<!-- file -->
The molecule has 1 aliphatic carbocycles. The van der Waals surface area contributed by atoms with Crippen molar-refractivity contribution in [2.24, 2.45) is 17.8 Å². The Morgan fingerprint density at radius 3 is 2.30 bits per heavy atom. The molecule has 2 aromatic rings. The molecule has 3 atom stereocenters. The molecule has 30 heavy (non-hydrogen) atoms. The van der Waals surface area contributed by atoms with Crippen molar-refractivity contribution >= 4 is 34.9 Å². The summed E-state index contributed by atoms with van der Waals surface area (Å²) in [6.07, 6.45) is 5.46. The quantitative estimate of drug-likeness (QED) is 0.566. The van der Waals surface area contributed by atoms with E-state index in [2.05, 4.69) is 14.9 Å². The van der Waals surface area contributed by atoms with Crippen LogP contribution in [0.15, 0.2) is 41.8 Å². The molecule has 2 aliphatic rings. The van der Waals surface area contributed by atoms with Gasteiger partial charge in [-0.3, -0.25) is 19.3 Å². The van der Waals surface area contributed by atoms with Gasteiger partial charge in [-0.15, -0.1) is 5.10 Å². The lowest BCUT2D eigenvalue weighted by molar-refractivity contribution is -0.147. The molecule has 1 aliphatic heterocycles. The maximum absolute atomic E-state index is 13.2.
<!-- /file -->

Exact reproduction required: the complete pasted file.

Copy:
The molecule has 1 aliphatic carbocycles. The van der Waals surface area contributed by atoms with Crippen molar-refractivity contribution in [2.24, 2.45) is 17.8 Å². The Morgan fingerprint density at radius 3 is 2.30 bits per heavy atom. The molecule has 2 aromatic rings. The molecule has 3 atom stereocenters. The molecule has 30 heavy (non-hydrogen) atoms. The van der Waals surface area contributed by atoms with Crippen molar-refractivity contribution >= 4 is 34.9 Å². The summed E-state index contributed by atoms with van der Waals surface area (Å²) in [6.07, 6.45) is 5.46. The quantitative estimate of drug-likeness (QED) is 0.566. The van der Waals surface area contributed by atoms with E-state index in [2.05, 4.69) is 14.9 Å². The van der Waals surface area contributed by atoms with Crippen LogP contribution in [0.15, 0.2) is 41.8 Å². The molecule has 2 aliphatic rings. The van der Waals surface area contributed by atoms with Gasteiger partial charge in [-0.3, -0.25) is 19.3 Å². The van der Waals surface area contributed by atoms with Gasteiger partial charge in [-0.15, -0.1) is 5.10 Å². The lowest BCUT2D eigenvalue weighted by molar-refractivity contribution is -0.147. The molecule has 1 aliphatic heterocycles. The maximum absolute atomic E-state index is 13.2.